... AND TECH DECISIONS, TOO
Technology certainly plays a central role in IT security, but unfortunately as a community we've gotten a bit lost in the process.
"There is an awful lot of lazy thinking in IT security. We even have a whole doctrine to prove it: 'Throw more tech at it,'" says Craig Balding, a technical security team lead at a global Fortune 500 company. "We need to get a lot more imaginative and apply critical thinking to problem solving rather than a product or product group mentality to everything."
Looking back, it's hard to believe our heads weren't in the sand on many levels when it came to technology selection. As a brief recap, during the early days of mainframes we placed a great amount of faith in user names and passwords as adequate access control mechanisms. Strangely enough, we made the same assumptions when IPX and IP-based networks and client-server computing took hold.
We all learned a few hard lessons--including that user names and passwords wouldn't deliver us from all evil. This led to adoption of firewalls as the new access control savior. Once again we put our faith in a technology, and once again we were let down. We then spent some time in denial about operating system vulnerabilities. Enterprise IT teams and vendors alike ignored the obvious until worms, spyware, and stock OS exploitation made the issue unavoidable. Huge investments in vulnerability scanning and patch management ensued.
The journey continues. We invested hundreds of millions of dollars in intrusion-detection systems without a solid understanding of their relative effectiveness and total cost of ownership. The IDS craze led to reinvestments in intrusion-prevention systems that even today are only partially enabled, and PKI is still a bad word in many IT circles. There's no shortage of disappointments on other product fronts. Host-based IPS rollouts were painful. Everyone seems frustrated with the lack of antivirus innovation. Security event information managers are evolving but expensive, and IPS products and "endpoint security solutions" rarely live up to the hype.
Our favorite comment from infosec pros we talked to for this article? "Our vulnerability management system worked great for six months, then it flushed itself down the crapper."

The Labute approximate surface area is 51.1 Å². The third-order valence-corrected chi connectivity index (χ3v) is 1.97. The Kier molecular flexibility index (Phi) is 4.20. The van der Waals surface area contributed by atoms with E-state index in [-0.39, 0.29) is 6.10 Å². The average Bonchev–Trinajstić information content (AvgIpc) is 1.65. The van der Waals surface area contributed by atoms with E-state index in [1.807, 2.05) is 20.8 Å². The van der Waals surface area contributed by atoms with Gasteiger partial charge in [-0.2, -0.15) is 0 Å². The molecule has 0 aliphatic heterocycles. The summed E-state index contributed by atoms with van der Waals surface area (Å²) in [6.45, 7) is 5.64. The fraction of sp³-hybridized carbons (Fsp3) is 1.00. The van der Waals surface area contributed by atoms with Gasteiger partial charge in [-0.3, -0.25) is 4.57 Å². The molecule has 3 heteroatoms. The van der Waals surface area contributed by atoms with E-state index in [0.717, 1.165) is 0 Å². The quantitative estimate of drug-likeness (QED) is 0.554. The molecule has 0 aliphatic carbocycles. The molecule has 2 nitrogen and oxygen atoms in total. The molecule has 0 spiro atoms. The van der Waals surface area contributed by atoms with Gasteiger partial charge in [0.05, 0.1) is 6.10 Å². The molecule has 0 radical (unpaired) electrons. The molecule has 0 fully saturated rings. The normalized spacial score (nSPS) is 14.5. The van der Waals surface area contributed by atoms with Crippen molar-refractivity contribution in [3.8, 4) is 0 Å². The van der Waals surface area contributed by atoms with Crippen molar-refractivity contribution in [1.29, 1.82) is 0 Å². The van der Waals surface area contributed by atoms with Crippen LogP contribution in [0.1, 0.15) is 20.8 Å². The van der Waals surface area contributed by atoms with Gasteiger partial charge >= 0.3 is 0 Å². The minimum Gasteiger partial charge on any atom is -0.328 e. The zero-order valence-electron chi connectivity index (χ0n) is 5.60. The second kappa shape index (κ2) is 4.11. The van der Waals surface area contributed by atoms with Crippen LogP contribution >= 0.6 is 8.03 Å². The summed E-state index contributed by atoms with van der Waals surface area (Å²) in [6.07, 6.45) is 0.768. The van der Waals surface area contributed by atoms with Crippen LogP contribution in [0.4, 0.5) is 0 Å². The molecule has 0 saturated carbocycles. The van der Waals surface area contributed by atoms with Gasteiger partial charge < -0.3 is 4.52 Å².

Should we pack it in and declare that all security technology stinks? No, and as a community we have learned from our failures: User names and passwords are still used, but only the foolish rely on them as a sole control mechanism. Patching/updating processes are now built into all operating systems, and even ignoring the network access control hype, stock networking devices are growing more security-capable. And security in the commercial software quality-assurance process has improved, if only within a select few vendors.
Moving forward, we must continue to learn from our mistakes and adopt innovative strategies. For starters, keep an eye on the consolidation of product sets. As security functionality becomes a differentiation point for mainstream IT products, the question "Is this a product, or is it a feature?" should be consistently raised. Take full disk encryption, or FDE. With a dizzying number of data disclosures resulting from lost or stolen laptops, it's no wonder FDE efforts have been in full swing. While most organizations have invested in standalone FDE suites, options are starting to appear in mainstream IT products. Two examples: A number of Lenovo ThinkPad models now ship with an option that embeds FDE using the crypto-enabled Seagate Momentus hard drives, and an FDE option known as BitLocker is available in select versions of Windows Vista. Given this consolidation, smart organizations will press their suppliers for insight into what they have planned in terms of baking security functionality into infrastructure devices and end-user systems.
|Stage of development||CISO commonly
|Blissful ignorance||Director of infrastructure||Very low||Very high|
|Corporate risk officer||Very high||Moderate|
|Corporate risk officer||Very high||Low|
Technology and products will always play a role in security, but most efforts will benefit from a more balanced approach. Should the NAC craze take priority over the less-sexy task of making sure all backup media are encrypted? Will efforts to deploy network behavior anomaly detection be more fruitful in reducing the organization's risk profile than, say, ensuring that user provisioning and deprovisioning processes are rock solid? Might formulating a mobile device protection strategy be a better use of your time than chasing down the source of IDS- and IPS-generated events?
There's nothing inherently wrong with any of these technologies, but if you're not asking these questions you're likely to fall into the traps that have snared IT thus far. Looking ahead, all organizations must adopt more formal risk management processes. In fact, the role of a chief risk officer, or CRO, is already taking shape in more risk-aware organizations.
Other open questions: Which parts of information security might move under a CRO, and which parts will stay in IT? Are disaster recovery/business continuity and information security more closely related than we've previously treated them? We've started to see movement on these fronts, but the jury is still out on what will take hold, and when.
One thing is for sure: IT professionals will either evolve to become better risk managers, or someone else will step in and do it for us.
Greg Shipley is CTO of Neohapsis, an IT security and information risk management firm, and an InformationWeek contributor. Contact him at firstname.lastname@example.org.
Albert Einstein photo: US Library of Congress, photo illustration by Viktor Koen
CISOs Challenge The Conventional